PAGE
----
The show’s primary love triangle features mega-billionaire Carl Icahn, wannabe mega-billionaire and Vitalis hair model Bill Ackman, and a recently embattled “global nutrition and weight management company” — Herbalife.
The epic battle between Icahn and Ackman, rival investors who’ve spent a lot of time comparing the size of their offshore bank accounts, played out in real time on CNBC’s appropriately-titled stock market blah-blah-fest — Fast Money.
And also in real time, the value of Herbalife’s stock fluctuated based on the ebbs and flows of the on-air quarrel between two lovers of money:
Interestingly, Herbalife spiked as Icahn started speaking, despite the fact the billionaire investor has never revealed whether he has a position in the stock. From 12:47 PM to about 12:56 PM, shares in Herbalife surged from $43.52 to $45.58. Icahn was repeatedly asked about his position, but the activist investor avoided giving any response.
The stock slowly retreated from its highs, only to make its way back up; by 2:21 PM, Herbalife was trading up 3.5% to $44.78.
The producers at CNBC must’ve been beside themselves with glee as these money changers hurled insults back and forth, each one taking turns deriding the “capitalization manhood” of the other!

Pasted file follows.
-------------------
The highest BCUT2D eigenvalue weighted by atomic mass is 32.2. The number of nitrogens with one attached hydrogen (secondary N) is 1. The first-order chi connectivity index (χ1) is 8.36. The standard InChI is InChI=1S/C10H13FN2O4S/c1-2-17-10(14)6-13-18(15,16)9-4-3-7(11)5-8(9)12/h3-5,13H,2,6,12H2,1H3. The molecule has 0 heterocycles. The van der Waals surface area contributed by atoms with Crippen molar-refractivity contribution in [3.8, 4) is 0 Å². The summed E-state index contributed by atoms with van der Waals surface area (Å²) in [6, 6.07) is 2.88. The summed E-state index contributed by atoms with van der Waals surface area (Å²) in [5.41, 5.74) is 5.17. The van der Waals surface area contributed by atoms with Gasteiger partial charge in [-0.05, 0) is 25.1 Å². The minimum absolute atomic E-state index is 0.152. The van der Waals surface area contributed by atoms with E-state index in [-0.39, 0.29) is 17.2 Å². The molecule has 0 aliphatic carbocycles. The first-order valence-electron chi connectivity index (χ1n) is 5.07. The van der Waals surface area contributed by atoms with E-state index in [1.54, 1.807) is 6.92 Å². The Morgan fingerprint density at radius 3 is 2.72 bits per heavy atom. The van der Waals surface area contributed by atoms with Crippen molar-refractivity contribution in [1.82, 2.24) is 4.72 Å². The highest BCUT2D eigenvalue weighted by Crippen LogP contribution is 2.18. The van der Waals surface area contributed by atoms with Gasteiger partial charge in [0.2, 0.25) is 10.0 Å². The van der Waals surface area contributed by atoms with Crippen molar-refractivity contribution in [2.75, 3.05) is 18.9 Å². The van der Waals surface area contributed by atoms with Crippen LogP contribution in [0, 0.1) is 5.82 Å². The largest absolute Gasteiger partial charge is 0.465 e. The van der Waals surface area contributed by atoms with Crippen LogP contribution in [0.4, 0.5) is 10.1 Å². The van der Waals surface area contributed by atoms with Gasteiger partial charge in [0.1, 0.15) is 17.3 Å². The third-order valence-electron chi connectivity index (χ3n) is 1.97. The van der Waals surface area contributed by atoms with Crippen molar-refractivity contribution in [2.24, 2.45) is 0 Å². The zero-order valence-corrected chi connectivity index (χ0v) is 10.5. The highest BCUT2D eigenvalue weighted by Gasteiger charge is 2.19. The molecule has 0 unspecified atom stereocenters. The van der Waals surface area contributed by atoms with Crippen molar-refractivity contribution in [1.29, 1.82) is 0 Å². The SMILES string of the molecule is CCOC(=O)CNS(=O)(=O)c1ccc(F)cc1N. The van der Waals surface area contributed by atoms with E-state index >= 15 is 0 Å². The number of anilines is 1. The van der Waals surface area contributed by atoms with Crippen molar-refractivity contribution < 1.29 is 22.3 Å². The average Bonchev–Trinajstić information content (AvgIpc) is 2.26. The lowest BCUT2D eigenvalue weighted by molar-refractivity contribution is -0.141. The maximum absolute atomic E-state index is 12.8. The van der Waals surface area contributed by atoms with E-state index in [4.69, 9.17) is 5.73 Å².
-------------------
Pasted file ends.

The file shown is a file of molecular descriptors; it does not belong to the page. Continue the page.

This was Wall Street’s Jerry Springer moment. Or, perhaps, this was more like Maury Povich. We are still waiting for the envelope to determine exactly who is the “father” of Herblife.
Stay tuned…although, we know that there is no love lost between Icahn and Ackman.
Icahn made that perfectly clear at the end of the on-air tussle when he said directly and forcefully to Ackman, “I wouldn’t invest with you if you were the last man on earth.”
“Invest with you” and “last man on earth”? That’s a fascinating play on an old phrase.
In that one simple sentence, Carl Icahn summed up exactly what the “investor class” has been up to since Glass-Steagall was removed and the ensuing orgy of financialization repeatedly rogered the working and middle classes.
The business of America is giving people “the business.”Tweet